Philander Chase



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As Chase prepares to leave New York for Ohio, he fills Dallin in on his trip across the Atlantic, the birth and baptism of his son Philander, and other updates.




New York, Gray family, Bishop Brownel, Bishop Moore, Hartford, Philander Chase Jr., voyage to America, Ohio Convention


N.Y. State

Kingston Sep. 15 1824

My Dear Friend

I send you herewith a copy of the favour of our Ch[urch]. Besides these each Diocese has particular of Local regulations never however contravening the Constitutions of the General Convention.

My voyage across the Atlantic was as placid as I could wish; & as to its continuation it did hardly exceed the average time from Liverpool to N. York. Tho’ going the contrary the average time is little more than half, the latter to the to the former is [as] 22 to 42 days; the constancy of the blowing of the trade winds from East to West between the tropics taking this method to return the air from America to Europe. I landed on the wharf of N. York at 7 P.M Sunday evening 29 of August. It was the very spot where, on the 1st of October last I embraced bade adieu to my loved son Philander. I stepped aside from the crowd to offer my prayers that God would sanctify this the heaviest dispensation of his providence to my benefit. I then went immediately to Ch[urch] where I offered the thanks due unto his name for his merciful preservation of me from the dangers of the sea & joined in the Gloria in Excelsis. How appropriate thought I, the Psalms & hymns & service of our Ch[urch] to all the exigencies of human life!

[During] my absence from America I found [God] had been gracious in giving me another son now a little more than 3 months old, whom on our visit to Hartford the Rt. Rev. Bp. [Brownel] baptized. The Ohio Convention is appointed on the 3rd of November. Would I could have named an earlier day on account of the badness of the roads at that late period! But my manifold cares & the press of business both there at N. York & at Hartford forbade it. As it is I hope they (I mean the lay Deputies of the Clergy) will generally attend.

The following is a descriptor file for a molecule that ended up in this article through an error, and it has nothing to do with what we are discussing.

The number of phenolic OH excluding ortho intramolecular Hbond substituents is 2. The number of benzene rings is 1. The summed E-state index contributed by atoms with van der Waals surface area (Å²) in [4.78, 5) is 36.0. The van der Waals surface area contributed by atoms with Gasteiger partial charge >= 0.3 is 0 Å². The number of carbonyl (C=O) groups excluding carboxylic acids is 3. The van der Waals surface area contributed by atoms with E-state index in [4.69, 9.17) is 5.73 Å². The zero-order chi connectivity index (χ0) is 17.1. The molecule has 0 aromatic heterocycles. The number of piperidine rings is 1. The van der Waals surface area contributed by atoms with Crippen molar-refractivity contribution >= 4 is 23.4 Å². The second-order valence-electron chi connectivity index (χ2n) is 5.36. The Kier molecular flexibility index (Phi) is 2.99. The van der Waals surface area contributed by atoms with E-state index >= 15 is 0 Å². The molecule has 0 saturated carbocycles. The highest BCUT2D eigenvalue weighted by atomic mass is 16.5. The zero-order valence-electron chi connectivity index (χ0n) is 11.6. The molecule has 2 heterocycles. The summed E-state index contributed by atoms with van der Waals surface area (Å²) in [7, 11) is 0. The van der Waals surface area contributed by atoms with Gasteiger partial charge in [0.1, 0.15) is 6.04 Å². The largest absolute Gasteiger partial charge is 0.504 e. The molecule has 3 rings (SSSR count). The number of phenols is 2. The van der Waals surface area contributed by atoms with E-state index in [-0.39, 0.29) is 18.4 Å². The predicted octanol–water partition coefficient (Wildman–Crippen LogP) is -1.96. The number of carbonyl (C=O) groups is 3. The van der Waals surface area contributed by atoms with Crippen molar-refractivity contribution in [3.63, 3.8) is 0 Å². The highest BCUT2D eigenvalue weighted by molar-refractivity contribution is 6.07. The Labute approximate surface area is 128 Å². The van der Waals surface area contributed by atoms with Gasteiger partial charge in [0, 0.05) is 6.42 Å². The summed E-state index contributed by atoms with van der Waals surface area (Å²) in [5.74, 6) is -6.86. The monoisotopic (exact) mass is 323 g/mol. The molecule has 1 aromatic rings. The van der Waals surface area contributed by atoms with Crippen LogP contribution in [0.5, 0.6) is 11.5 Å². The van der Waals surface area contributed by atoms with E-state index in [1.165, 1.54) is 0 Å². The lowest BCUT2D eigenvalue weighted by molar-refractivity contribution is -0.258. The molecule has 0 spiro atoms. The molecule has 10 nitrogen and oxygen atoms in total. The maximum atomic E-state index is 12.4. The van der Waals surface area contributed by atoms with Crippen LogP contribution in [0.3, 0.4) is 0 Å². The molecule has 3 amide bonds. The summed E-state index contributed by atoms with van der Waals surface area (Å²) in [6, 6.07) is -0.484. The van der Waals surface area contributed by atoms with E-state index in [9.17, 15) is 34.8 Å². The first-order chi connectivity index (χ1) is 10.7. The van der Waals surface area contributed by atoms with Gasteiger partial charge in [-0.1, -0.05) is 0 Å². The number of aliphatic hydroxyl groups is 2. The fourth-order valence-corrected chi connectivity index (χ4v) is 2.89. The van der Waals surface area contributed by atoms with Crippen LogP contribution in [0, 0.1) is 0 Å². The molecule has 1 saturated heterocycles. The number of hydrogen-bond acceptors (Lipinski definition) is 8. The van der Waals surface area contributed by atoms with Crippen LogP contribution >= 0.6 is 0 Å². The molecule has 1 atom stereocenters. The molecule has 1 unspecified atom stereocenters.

It will I think give you pleasure to state that the most general approbation prevail, concerning the course of conduct [pursued] in England relative to the Ohio cause; & that an opposition is [as] generally [censored.]

Bps. Brownel & Moore, the former of Connecticutt [sic] & the latter of V[irginia]a whom I have seen decidedly approve of my conduct. I read to them both two letters which, since in N. York, I received from the Rt. Hon. Ld. Kenyon. They were much pleased with his Lordship’s sentiments & grateful with myself for his goodness. To day we are full of care & tomorrow we set off for Ohio. All is bustle in packing [?].

I can not close my very hasty imperfect letter without entreating to be remembered to all whom I so love in York. How sincerely do I pray the good God to bless them all particularly the excellent Grays. Tell Mr. Gray [Senior] not to forget me to the Lady at [Shelton].

Farewell Dear Brother

P. Chase

Letter to Mr. Dallin



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